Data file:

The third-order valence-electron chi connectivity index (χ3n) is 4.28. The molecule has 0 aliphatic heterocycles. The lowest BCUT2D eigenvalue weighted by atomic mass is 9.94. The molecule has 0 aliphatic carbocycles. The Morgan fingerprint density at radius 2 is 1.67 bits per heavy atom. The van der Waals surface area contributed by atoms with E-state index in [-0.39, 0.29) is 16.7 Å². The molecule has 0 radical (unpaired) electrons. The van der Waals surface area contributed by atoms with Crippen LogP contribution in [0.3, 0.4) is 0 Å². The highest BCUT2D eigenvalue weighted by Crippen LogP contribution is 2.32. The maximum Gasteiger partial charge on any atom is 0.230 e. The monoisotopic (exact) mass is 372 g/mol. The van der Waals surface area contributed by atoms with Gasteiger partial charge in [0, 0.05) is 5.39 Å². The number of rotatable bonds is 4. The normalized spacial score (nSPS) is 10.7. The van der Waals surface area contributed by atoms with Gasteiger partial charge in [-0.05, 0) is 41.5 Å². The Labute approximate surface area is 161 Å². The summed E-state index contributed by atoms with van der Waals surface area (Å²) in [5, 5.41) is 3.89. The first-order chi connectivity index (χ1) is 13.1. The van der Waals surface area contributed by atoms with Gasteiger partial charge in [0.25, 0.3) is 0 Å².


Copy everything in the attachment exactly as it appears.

The third-order valence-electron chi connectivity index (χ3n) is 4.28. The molecule has 0 aliphatic heterocycles. The lowest BCUT2D eigenvalue weighted by atomic mass is 9.94. The molecule has 0 aliphatic carbocycles. The Morgan fingerprint density at radius 2 is 1.67 bits per heavy atom. The van der Waals surface area contributed by atoms with E-state index in [-0.39, 0.29) is 16.7 Å². The molecule has 0 radical (unpaired) electrons. The van der Waals surface area contributed by atoms with Crippen LogP contribution in [0.3, 0.4) is 0 Å². The highest BCUT2D eigenvalue weighted by Crippen LogP contribution is 2.32. The maximum Gasteiger partial charge on any atom is 0.230 e. The monoisotopic (exact) mass is 372 g/mol. The van der Waals surface area contributed by atoms with Gasteiger partial charge in [0, 0.05) is 5.39 Å². The number of rotatable bonds is 4. The normalized spacial score (nSPS) is 10.7. The van der Waals surface area contributed by atoms with Gasteiger partial charge in [-0.05, 0) is 41.5 Å². The Labute approximate surface area is 161 Å². The summed E-state index contributed by atoms with van der Waals surface area (Å²) in [5, 5.41) is 3.89. The first-order chi connectivity index (χ1) is 13.1. The van der Waals surface area contributed by atoms with Gasteiger partial charge in [0.25, 0.3) is 0 Å².